Thursday, January 15, 2004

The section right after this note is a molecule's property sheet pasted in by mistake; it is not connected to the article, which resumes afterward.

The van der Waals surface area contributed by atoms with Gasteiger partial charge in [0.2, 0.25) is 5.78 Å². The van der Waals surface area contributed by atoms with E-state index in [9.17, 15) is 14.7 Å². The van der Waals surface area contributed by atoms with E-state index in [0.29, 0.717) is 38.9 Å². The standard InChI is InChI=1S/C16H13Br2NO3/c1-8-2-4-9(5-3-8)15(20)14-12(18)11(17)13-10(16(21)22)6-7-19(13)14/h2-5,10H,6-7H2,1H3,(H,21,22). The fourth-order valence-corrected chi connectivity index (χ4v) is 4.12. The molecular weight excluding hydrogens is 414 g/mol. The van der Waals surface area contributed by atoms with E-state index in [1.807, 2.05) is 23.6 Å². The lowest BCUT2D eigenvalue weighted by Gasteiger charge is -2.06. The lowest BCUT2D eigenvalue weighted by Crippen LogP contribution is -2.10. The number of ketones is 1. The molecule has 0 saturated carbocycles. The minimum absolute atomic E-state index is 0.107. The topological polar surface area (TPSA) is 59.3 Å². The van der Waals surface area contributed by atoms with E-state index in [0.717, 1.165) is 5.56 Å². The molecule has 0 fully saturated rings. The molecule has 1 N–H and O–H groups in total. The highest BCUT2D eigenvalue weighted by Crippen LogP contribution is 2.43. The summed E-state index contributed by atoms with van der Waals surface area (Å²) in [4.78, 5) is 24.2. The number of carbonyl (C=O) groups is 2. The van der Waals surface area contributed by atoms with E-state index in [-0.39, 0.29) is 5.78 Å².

Okay, so it's not a book. But it was one of the best things I've read lately. "Tense Present. Democracy, English, and the Wars over Usage" by David Foster Wallace in the April 2001 issue of Harper's Magazine is possibly the only 20 page article on grammar that I have ever read, let alone laughed out at. In public. In it, he talks at length about Garner's A Dictionary of Modern American Usage, which is a favorite of Sars, a true grammar queen. Since I have "SNOOT" leanings myself, I was fascinated by DFW's explaination of the grammar wars and the different camps, the Prescriptivists vs. the Descriptivists, and how Garner nimbly straddles that divide. He talks about the racism of Standard Written English, the presence of a Universal Grammar (a concept I'd never considered before), and uses cross-dressing as an example of a Descriptivist argument. The more I read his works, the more impressed I become. DFW is quickly becoming one of my favorite authors.

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